site.btaUPDATED Transparency International: Bulgaria Ranks 72nd in Corruption Perceptions Index
Bulgaria ranked 72nd in Transparency International's global Corruption Perceptions Index (CPI) for 2022. The country is ranked second to last in the European Union, with Hungary coming last this year. The data were presented by Transparency International-Bulgaria during a press conference at the BTA National Press Club in Sofia on Tuesday.
The CPI ranks 180 countries and territories around the world by their perceived levels of public sector corruption, scoring on a scale of 0 (highly corrupt) to 100 (very clean). Bulgaria is included in the CPI for the twenty-fifth time. In 2022, Bulgaria scored 43 points, one point up year on year.
Kalin Slavov from TI - Bulgaria said that in the last 10 years Bulgaria has been moving between the scores 41 and 44. In his words, the country seems to have gone with the flow and is in a state of permanent stagnation in terms of corruption.
TI - Bulgaria explain that a change of one point in the index score is not statistically significant, and in this regard two circumstances should be taken into account - index values below 50 points are indicative of a systematic problem with corruption and of an ineffective fight; to make significant progress, an improvement in the score with a statistically significant increase of more than three points is needed.
Compared to the previous year, the index marked a slight increase of one point, the association explains. From there, they clarify that the change of one point in the result of the index is not statistically significant, and in this connection two circumstances should be taken into account - the values of the index below 50 points are an indicator of a systematic problem with corruption and an ineffective fight; A statistically significant increase of more than three points is required for significant progress.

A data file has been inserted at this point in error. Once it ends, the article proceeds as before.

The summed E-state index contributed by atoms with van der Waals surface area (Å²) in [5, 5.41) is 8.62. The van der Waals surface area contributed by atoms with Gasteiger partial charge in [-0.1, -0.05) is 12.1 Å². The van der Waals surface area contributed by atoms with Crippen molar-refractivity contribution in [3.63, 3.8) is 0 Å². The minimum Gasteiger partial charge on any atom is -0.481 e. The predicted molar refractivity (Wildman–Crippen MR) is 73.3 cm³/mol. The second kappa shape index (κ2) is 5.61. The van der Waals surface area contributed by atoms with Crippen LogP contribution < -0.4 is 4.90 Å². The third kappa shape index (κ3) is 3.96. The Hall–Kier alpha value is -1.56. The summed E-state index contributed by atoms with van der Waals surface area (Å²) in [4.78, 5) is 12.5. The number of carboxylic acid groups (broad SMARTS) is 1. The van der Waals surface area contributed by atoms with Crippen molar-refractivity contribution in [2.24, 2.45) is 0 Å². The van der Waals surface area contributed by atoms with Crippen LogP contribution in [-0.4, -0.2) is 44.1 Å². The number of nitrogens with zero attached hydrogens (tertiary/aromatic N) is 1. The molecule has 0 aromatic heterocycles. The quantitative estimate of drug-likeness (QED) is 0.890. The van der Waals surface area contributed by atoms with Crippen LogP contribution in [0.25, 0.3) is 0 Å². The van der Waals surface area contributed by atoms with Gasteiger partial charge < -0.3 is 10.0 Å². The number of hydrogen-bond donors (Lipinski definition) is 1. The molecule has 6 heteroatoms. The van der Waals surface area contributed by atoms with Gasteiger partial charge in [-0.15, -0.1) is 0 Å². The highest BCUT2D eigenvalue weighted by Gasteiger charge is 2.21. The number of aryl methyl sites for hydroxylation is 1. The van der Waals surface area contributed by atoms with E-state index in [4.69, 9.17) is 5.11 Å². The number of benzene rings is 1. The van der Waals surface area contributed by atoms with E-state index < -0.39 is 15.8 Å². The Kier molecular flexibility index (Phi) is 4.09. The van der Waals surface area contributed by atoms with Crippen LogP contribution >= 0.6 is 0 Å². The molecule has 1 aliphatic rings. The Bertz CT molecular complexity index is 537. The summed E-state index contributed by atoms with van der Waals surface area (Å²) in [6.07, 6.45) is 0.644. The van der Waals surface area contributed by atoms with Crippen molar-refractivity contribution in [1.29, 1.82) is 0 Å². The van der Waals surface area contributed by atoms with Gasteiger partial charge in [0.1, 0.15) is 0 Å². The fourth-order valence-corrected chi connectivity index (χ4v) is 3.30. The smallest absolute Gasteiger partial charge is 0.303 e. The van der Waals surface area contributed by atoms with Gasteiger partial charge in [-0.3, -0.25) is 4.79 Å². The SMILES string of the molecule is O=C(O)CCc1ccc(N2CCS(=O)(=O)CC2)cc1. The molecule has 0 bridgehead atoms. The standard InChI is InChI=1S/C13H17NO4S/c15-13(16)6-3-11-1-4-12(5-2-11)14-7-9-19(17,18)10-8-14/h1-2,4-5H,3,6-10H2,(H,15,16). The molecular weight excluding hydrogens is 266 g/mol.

Slavov stated that the non-transparent use of public resources is part of the indicators that cause corruption. He defined the political crisis as one of the most characteristic features of the past year 2022. The analyst also noted attacks against the civilian sector as a problem, as in the 48th National Assembly there were bills to "introduce practices that are characteristic of countries like Hungary, like Russia" regarding non-governmental organizations.
"The outgoing parliament was marked by unprecedented lobbying," Slavov said.
Vanya Kashukeeva-Nusheva from Transparency Without Borders also touched on the unresolved issue of lobbying in legislation. Bulgaria is one of the few countries in Central and Eastern Europe that have joined the European Union, which still do not have rules to control lobbying activities.
Nusheva added that the problems and hasty changes in the electoral process are another critical element in the report on Bulgaria.
Political scientist Ognyan Minchev, chairman of the Board of Directors of Transparency without Borders, said that since Bulgaria has been part of the Corruption Perception Index, no particular successes have been realized, regardless of who is in power.
Apart from Bulgaria with 43 points and Hungary with 42 points, values below 50 points in Europe are also recorded by Romania (46 points). Regarding the countries of the Balkan Peninsula, there is a stable upwards trend (Greece went from from 36 points in 2012 to 52 points in 2022). In the past year, Croatia's index also went up to 50 points.
A negative trend was reported in Turkiye, from 49 to 36 points, in the Republic of North Macedonia - from 43 to 40 points, in Bosnia and Herzegovina - from 42 to 34 points and in Serbia - from 39 to 36 points.
The results of the research indicate that Denmark, Finland, Norway, Sweden are again at the top of the ranking with the lowest levels of corruption. New Zealand and Singapore round out the top spots.